On February 4, 2018, Minnesota will play host to the largest televised event of that year: Super Bowl LII. Minnesota and U.S. Bank Stadium will be on display. But behind the scenes, a complex framework of contracts for goods and services will allow millions of dollars in value to change hands in an orderly, predictable way. But where there are high volumes of contracts, there are also breaches of contract. One party fails to pay. Another party fails to deliver goods or services. A non-party to the contract takes the money or destroys the goods before they can be delivered. A host of things can go wrong.
When things go wrong, having a strong contract is important. This article outlines some of the basic elements of a solid business contract.
The parties to the contract should be identified by legal name, home state and type of entity (for example, The Acme Corporation, a Minnesota corporation). Most businesses that operate in Minnesota are required to register with the Minnesota Secretary of State, and information about them is available on the Minnesota Secretary of State website at http://mblsportal.sos.state.mn.us.
The dates that the contract will start and end should be listed in the contract.
The contract should include a detailed description of the goods or services to be provided, to ensure that the parties have the same thing in mind, and to provide a basis for enforcement of the agreement.
Time for Performance
The contract should describe the time for delivery of the goods or services. The association may wish to specify that “time is of the essence.” The vendor may wish to include a “force majeure” provision that excuses delay caused by circumstances outside its control.
The contract should state the price for the goods or services. The contract should identify any equipment or materials that the association must provide, and any expenses that will be passed on to the association.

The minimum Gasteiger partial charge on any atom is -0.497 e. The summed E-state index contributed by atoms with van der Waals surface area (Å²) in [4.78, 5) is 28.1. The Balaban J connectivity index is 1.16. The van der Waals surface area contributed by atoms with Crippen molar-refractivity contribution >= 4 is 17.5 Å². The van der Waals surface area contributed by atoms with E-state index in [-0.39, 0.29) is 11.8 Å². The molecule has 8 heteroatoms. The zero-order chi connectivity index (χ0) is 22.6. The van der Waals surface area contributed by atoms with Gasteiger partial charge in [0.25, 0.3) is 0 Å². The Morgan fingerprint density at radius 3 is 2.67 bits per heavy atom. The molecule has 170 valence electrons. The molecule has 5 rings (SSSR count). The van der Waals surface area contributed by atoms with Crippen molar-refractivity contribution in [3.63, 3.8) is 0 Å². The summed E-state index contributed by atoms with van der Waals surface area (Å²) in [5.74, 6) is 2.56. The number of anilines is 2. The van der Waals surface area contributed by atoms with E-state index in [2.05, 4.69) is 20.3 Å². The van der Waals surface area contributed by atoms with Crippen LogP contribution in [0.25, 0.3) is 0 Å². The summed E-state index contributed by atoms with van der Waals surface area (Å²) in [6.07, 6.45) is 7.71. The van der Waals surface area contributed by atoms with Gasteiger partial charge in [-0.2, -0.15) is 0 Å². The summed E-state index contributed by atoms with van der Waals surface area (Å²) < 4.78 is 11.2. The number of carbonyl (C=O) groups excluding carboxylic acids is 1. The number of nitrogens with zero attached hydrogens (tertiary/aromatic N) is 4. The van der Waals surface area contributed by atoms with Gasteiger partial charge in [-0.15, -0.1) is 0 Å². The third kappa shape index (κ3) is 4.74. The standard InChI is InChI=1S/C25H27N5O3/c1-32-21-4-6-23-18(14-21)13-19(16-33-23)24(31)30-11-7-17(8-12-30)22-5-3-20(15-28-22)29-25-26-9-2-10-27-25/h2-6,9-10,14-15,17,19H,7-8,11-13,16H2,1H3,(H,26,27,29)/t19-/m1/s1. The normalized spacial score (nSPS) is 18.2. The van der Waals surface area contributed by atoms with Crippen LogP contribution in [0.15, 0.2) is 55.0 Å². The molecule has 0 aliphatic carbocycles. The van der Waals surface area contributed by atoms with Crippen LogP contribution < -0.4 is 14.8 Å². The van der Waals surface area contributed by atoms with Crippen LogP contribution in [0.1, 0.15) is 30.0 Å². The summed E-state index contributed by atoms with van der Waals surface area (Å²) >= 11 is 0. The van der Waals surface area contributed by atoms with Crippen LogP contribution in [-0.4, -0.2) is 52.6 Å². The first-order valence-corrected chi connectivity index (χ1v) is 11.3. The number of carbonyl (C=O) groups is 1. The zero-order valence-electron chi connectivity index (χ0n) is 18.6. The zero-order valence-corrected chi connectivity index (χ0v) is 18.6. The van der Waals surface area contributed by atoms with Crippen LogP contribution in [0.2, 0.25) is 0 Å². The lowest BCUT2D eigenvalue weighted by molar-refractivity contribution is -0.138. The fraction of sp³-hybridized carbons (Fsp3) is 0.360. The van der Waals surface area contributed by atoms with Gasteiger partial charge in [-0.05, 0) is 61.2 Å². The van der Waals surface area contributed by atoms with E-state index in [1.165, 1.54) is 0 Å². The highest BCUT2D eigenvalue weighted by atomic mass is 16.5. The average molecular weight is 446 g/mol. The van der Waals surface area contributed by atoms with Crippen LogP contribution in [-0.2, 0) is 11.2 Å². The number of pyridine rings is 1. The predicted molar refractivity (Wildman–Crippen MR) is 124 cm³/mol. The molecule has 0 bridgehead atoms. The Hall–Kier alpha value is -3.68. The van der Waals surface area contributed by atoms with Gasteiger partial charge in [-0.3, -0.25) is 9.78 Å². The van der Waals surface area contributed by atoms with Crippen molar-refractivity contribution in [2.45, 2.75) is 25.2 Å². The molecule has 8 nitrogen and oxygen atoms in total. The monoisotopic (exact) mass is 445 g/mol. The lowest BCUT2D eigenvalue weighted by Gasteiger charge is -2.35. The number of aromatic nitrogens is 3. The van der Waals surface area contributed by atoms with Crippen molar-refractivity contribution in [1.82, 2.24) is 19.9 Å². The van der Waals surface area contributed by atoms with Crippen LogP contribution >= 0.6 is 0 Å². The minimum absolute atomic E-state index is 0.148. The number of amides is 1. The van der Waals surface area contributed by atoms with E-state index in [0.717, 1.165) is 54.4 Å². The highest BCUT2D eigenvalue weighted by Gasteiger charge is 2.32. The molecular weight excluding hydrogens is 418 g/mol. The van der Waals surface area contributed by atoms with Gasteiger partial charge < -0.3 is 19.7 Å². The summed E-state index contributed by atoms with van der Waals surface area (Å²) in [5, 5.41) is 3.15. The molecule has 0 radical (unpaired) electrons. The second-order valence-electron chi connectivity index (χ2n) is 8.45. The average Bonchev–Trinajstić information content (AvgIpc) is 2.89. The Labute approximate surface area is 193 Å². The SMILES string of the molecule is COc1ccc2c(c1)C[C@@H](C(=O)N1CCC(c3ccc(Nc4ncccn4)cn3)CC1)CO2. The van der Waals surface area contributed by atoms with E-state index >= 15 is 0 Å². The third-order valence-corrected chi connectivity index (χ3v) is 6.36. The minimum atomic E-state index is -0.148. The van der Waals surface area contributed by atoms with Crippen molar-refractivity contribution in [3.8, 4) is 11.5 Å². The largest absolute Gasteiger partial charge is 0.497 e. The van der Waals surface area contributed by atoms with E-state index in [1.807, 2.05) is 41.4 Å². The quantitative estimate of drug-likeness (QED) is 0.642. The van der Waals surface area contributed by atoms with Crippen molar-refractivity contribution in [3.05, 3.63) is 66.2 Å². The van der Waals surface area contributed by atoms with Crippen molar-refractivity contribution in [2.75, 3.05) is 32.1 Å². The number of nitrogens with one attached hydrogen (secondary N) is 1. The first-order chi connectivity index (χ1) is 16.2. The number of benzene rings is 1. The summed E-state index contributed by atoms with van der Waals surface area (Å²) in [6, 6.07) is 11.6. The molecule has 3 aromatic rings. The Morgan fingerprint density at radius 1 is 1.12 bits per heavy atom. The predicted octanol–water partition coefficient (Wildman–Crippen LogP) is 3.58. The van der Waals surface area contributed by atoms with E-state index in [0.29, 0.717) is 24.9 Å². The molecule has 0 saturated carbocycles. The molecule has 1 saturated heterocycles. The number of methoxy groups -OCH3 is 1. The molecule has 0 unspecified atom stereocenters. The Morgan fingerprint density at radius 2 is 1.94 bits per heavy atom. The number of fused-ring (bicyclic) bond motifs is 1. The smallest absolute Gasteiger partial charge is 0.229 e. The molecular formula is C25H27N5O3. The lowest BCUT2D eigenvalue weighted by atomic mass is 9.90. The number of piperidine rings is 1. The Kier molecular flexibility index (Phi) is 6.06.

Billing and Payment Terms
The contract should establish a process for billing and payment. The association may wish to require detailed invoices. Any late payment fees or interest charges must be described in the contract.
Insurance and Indemnification
The contract should specify the types and amounts of insurance that are required. Many contracts include indemnification provisions regarding personal injury or property damage caused by negligence.
Many contracts provide warranties for goods or services. Minnesota Statutes may establish warranties even if they are not mentioned in the contract.
The contract should describe the remedies of each party if the other party fails to perform its obligations (known as a “breach” or “default”). Many contracts require written notice of a breach and an opportunity to cure (correct) the breach within a specified period of time before remedies can be imposed. Remedies might include the right to withhold payment, the right to withhold goods or services, the right to sue for specific performance (to require the other party to perform its obligations), the right to sue for damages (monetary compensation), or the right to terminate the contract. Remedies might include “liquidated damages,” a specific amount that a party agrees to pay if they breach the contract, based on an estimate of the actual damages that would result from a breach. A contract also may provide that a party that breaches the contract will be responsible for the other party’s attorneys’ fees and costs of enforcement.
The contract should state the address for notice to each party, the method for giving notice (such as by personal delivery, mail, express courier or fax) and the time when notice is effective (such as three days after deposit in the mail).
Most contracts provide that they can be amended only by a written document signed by both parties.
The general rule is that contracts are freely assignable (transferable). One or both parties may wish to provide that the other party cannot assign the contract without their prior written consent.
Many contracts give either party the right to terminate if the other party breaches the contract and fails to cure the default within the specified time. Some contracts also allow a party to terminate for convenience. Termination clauses generally state how many days’ notice is required prior to termination, and what rights and obligations the parties will have if the contract is terminated.
The information in this article is general information and is not legal advice regarding action to be taken in any matter, which may vary depending on the circumstances. Associations, management companies and vendors should consult with their attorneys regarding contracts for particular transactions.